Rick Sindt: I think there's a high chance that there are some work cultures that will be less open to conflict, and perhaps workers are going to start as like Bloomberg and other people have reported, like voting with their feet like they're going to leave. So, what are some trends you think managers or business leaders should be on the lookout for because perhaps they're not going to be communicated with in a verbal conflict manner? Perhaps it's going to be through behavior. 

Peter Norlander: So the framework of exit, voice and loyalty. This idea that if people are speaking up and in a way expressing their loyalty to a firm because they're hoping that it's going to change and the other option that people have is to just exit, and you may not hear anything from someone, but they may be really dissatisfied. So I've heard of these cases as well, and I know people who are just getting the email saying, "Hey, we're all coming back to the office effective this date," and that's a pretty dramatic way to do that type of thing if there's no consultation involved prior to that, no conversations between managers and employees even. That's pretty harsh and what trends I would look for, you know, macro-trends right now are really explaining a lot of what's going on in some ways. So, you have still labor force participation is way down from where it was before the pandemic, and I'm not talking about the unemployment rate, just that I'm talking about millions of women, millions of workers, pulled themselves out of the labor force and continued either to get education; so, people going on for a fifth year in a degree program instead of entering the workforce and a lot of parents pulled themselves out of the workforce to take care of children.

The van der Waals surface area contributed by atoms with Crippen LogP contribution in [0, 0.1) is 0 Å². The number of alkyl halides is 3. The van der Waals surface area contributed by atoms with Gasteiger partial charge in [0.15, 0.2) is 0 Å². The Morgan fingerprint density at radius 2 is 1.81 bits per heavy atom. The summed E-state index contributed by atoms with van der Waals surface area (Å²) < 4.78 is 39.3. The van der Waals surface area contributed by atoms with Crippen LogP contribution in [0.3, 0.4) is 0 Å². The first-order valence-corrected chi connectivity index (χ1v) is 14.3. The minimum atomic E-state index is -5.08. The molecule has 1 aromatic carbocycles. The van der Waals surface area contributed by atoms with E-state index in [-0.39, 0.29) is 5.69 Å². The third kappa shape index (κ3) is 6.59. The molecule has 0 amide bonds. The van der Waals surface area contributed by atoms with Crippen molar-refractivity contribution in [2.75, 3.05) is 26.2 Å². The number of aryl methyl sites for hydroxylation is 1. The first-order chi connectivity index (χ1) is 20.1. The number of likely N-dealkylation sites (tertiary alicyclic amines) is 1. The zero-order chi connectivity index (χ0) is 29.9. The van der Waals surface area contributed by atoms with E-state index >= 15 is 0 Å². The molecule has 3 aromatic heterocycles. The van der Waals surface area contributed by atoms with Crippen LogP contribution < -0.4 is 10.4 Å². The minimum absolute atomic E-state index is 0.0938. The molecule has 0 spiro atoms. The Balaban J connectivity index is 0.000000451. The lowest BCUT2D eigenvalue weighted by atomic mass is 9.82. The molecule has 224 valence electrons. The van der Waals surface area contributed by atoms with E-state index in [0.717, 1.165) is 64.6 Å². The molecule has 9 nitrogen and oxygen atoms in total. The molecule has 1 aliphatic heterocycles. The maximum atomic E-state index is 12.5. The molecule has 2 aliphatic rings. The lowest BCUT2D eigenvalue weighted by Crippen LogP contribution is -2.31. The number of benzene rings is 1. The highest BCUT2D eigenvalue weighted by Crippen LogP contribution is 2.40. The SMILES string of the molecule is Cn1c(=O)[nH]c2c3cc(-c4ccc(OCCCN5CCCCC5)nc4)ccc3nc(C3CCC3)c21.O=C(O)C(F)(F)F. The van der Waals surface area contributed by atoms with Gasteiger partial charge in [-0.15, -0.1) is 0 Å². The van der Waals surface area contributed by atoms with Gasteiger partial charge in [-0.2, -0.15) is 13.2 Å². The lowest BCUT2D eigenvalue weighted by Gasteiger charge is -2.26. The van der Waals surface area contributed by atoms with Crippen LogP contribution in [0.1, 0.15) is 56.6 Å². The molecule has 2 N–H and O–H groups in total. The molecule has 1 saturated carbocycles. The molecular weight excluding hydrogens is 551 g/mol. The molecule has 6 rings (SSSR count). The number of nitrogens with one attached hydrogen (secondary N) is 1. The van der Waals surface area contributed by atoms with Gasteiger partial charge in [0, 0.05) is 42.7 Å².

Peter Norlander: So when the labor force participation rate is back up to where it was pre-pandemic and is increasing, that's when I think we'll know that the economy is hot again. There may be these temporary labor shortages right now, and people know that they have some bargaining power if they're walking off the job or they're just quitting and ghosting employers as some people call it but it's about how much bargaining power the workers are going to have to find other jobs that are better paying. I mean, right now, there's a temporary situation where that seems to be the case, that people can find better jobs, especially low-wage workers. You know, the companies such as Amazon, Walmart, McDonald's are doing an enormous amount of recruiting and are raising wages and offering signing bonuses. So people who are lower-wage workers may have a lot more opportunities outside of a firm than inside of the firm if they are not feeling heard or they're not being paid in a competitive way.